3 Big Tips for Massive by Native Instruments

Mo Volans shares his own top 3 secret power-user tips and tricks for Native Instruments' Big, Bad synth: Massive.  

To coincide with my video tutorial on Native Instruments' flagship soft synth Massive, I thought I would share three of my favorite power tips for using this extremely powerful instrument. 


Tip 1 - Assigning Parameters to External Controllers

I’m a huge fan of performance controllers. There is something great about using your mod wheel, after-touch or velocity to alter parameters within your synth whilst you are playing. Some synths make this process a little complex but it’s extremely straightforward in Massive.

Simply right-click on any parameter in your patch and hit the MIDI learn option in the list you are presented with. You can then go ahead and move the external controller you wish to use, such as your mod wheel or any other knob or fader. 

Right clicking any parameter reveals the MIDI learn menu.

Right-clicking any parameter reveals the MIDI learn menu.


Of course this works perfectly for continuous controllers but if you wish to use aftertouch, velocity or keyboard tracking as your modifier you’ll have to take a slightly different approach. 

In the lower right hand corner or Massive’s interface there is a small keyboard display. Here you'll find a collection of controllers that you should find very useful. Any of the four choices here (Aftertouch, Velocity, Key tracking and TriggerRandom) can be dragged and dropped to any location in Massive. So essentially, these can be used to modify just about any parameter in the synth. Nice.

In the bottom right of the interface you can find the external controllers.

In the bottom right of the interface you can find the external controllers.


Tip 2 - Programming Macros

Another great way to quickly edit Massive’s key parameters is to set up Macro controllers. These are dedicated knobs that can control one or more parameters in your patch. These Macros can be very useful for making drastic or more subtle changes to your sound with one simple movement.

The Macros are accessed in two different parts of the synth: one for editing and set up and another for tweaking. The editing section is in the lower left of Massive’s main window. The small yellow dials represent the eight Macros and they can be dragged to any parameter, just like any other modifier. 

You can also name the Macro in this section for fast location of the right parameter. If you switch to the Attributes window you will see your new Macro controls in all their glory. You can use these larger knobs to tweak you new custom controls to your heart's content.

Macro editing takes place in the lower right of Massive’s main page.

Macro editing takes place in the lower right of Massive’s main page.


Once set up your Macros can be tweaked in the attributes page.

Once set up your Macros can be tweaked in the attributes page.


Many of Massive’s preset patches have Macros already set up. It’s well worth taking note of these and looking into how they are put together as this will help you when you are programming your own sounds.


Tip 3 - Loading Recently Used Patches

A very simple (but useful) feature of Massive is its ability to load recently used patches. To access this feature, simply go to the load/save area at the top of the synth’s interface. You should now be able to access a small list of the last 10 + sounds you have loaded up.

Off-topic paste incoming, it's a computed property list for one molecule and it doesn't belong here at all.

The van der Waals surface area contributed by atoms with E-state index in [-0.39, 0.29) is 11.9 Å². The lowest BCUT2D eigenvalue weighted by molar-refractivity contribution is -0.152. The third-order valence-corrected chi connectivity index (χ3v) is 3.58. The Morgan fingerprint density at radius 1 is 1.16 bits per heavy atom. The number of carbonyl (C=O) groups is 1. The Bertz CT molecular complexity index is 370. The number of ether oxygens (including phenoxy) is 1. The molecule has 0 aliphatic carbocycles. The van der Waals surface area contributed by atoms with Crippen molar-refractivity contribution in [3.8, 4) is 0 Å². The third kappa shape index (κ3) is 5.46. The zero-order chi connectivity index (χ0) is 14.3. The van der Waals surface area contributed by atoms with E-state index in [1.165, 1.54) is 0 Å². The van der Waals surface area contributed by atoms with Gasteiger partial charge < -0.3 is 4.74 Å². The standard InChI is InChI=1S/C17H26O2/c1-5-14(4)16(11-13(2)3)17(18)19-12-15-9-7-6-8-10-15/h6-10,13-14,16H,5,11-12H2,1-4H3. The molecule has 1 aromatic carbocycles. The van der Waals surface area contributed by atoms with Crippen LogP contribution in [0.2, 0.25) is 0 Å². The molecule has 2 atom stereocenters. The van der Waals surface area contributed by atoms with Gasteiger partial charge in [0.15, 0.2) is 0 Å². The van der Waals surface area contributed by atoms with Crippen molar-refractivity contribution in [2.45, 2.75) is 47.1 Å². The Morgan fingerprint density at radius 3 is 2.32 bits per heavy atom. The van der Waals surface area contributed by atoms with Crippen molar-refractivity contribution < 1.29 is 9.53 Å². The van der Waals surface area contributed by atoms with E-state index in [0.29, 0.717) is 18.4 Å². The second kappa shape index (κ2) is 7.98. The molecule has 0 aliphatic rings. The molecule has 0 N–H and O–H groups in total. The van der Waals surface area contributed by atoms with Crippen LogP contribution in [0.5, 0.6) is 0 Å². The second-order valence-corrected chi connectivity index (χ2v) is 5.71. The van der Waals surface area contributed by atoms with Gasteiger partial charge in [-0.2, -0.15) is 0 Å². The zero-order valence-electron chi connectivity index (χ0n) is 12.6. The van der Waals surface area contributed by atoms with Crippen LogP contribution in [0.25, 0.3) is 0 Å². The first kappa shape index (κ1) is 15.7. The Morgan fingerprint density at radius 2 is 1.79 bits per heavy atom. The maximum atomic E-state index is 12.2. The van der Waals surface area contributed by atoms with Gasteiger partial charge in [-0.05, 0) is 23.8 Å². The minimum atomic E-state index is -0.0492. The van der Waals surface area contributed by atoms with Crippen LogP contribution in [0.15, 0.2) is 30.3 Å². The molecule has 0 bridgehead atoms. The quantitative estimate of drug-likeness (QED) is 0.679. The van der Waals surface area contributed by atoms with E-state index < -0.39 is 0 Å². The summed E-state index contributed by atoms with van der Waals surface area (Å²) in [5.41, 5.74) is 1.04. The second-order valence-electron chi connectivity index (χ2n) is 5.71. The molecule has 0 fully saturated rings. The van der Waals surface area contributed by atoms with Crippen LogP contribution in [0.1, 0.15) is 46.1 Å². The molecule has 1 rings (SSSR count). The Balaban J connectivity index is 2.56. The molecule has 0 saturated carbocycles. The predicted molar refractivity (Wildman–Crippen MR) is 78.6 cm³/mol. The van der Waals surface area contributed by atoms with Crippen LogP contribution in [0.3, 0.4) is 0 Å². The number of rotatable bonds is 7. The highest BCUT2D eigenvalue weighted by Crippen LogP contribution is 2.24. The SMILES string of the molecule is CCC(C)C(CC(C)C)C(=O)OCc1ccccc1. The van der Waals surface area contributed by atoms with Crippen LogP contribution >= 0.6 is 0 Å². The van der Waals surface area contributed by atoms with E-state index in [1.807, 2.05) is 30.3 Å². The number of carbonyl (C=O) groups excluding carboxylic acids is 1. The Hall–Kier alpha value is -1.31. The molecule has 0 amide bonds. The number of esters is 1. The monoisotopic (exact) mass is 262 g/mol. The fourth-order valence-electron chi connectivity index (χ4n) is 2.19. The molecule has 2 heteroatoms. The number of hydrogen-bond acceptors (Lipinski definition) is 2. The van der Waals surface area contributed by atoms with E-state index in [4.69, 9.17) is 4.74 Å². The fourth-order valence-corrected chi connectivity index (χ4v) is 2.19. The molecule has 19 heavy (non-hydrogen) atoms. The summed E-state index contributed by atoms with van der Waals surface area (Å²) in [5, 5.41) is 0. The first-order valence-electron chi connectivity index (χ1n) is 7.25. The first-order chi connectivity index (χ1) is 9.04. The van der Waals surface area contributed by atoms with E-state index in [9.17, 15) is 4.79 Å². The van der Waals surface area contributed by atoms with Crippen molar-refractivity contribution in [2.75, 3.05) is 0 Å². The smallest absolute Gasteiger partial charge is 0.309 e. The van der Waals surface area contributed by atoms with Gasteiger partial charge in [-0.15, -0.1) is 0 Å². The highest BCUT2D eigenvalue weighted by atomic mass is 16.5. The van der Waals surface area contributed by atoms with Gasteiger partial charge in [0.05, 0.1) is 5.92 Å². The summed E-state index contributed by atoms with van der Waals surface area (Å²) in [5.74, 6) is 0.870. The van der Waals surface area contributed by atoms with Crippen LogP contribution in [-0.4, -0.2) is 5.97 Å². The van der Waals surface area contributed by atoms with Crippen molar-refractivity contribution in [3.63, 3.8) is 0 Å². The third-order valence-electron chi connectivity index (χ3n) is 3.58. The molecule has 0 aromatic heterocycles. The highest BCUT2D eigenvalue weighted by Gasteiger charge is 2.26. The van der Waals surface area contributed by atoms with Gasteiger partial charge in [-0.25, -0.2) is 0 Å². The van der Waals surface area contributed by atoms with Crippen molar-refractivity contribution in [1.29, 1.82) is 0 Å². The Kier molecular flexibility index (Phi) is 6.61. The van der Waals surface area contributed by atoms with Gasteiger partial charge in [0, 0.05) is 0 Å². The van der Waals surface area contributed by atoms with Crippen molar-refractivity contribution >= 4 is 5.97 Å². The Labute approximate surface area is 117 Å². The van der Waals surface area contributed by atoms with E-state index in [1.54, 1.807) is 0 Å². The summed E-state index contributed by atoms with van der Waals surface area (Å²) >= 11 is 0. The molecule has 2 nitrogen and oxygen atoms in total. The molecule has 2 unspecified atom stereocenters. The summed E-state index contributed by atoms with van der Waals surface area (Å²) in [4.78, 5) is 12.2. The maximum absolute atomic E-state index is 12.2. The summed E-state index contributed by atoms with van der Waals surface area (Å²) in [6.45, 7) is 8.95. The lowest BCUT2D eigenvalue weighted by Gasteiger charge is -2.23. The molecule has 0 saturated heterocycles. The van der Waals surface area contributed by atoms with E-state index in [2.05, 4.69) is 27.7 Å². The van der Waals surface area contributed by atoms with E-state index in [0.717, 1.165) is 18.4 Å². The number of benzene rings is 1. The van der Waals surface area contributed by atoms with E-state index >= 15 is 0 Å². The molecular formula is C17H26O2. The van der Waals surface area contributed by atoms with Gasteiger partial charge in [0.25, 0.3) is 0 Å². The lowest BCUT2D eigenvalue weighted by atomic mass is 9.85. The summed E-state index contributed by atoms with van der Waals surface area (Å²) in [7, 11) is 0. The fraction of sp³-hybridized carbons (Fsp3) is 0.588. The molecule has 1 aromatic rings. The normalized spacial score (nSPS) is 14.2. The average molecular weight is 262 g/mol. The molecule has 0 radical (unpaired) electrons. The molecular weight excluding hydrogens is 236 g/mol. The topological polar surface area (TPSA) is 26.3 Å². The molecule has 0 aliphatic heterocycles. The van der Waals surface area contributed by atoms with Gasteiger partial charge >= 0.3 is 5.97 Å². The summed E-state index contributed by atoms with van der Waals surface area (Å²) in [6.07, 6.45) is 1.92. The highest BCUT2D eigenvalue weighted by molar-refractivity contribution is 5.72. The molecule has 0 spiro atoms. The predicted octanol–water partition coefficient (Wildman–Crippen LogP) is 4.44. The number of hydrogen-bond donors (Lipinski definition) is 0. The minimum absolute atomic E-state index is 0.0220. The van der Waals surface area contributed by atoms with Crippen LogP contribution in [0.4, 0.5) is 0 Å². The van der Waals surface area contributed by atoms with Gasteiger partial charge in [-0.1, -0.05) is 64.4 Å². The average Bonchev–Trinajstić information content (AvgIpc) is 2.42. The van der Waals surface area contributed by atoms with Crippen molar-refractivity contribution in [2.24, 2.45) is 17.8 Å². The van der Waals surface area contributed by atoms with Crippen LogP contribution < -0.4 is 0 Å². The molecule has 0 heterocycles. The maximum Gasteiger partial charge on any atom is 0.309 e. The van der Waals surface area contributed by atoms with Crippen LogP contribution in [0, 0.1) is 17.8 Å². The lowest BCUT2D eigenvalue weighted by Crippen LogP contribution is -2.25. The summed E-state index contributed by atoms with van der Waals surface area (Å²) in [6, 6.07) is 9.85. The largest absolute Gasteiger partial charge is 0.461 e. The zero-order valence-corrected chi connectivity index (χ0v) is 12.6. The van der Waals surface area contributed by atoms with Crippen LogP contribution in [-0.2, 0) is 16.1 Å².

Massive’s ‘Recent patches’ feature is really useful.

Massive’s ‘Recent Files’ feature is really useful.


Many synths don’t have this feature and it has actually turned out to be a lifesaver in busy sessions and allowed me to recall patches I thought I’d lost. This menu can be cleared at any time to allow a new list to build up. Very useful stuff!

If you like the look of this synth check out my Massive video tutorial that covers every aspect of the instrument in detail.

Also, check out the rest of macProVideo.com's Native Instrument Tutorial-Videos!

Mo has been a professional in the music industry for around 15 years. He has released material with the world's leading record labels and also produces music for TV and Film. Mo is also a prolific writer and is a regular contributor to magazines such as Music Tech, Future Music and EQ magazine. There isn't a piece of music software tha... Read More

Discussion

Stevesaxman
Hey Mo!

I use Ableton live when I'm performing in conjunction with the APC40. I have a lot of different sounds I use and navigating to the page on the APC 40 to record arm a new sound can be inconvenient at times when I need a "quick" switch. Is there a way to assign patch changes to massive so that I only need to load one instance of Massive instead of several? B4 and Elektric Piano allow this, but FM8 seems to only allow on PCs (wierd). The point being, Native Instruments seems inconsistant on this feature unless I'm missing something. I only use one midi keyboard and all soft synths. Any thoughts are greatly appreciated.

You're the man!!

-Steve
lostinthesound
Hey Steve,

If I'm understanding your question, you want to know if there is a way to play different patches using a single instance of Massive. Unfortunately, Massive isn't multi-timbral, and I truly feel your pain.

I tend to use many instances of Massive in my projects and wind up having to do quite a bit of freezing/unfreezing, as some of Massive's patches love to hog CPU.

Cheers.
Mo Volans
Hey Steve... I'm not sure that Massive has this capability but I know that it does react to MIDI program change data.

With this in mind you might want to try making some MIDI clips that have different program change data and dropping them in your arrangement or Live session.

These custom clips can then be introduced or triggered whenever you like and ultimately change Massive to any patch you like.

Sound useful??

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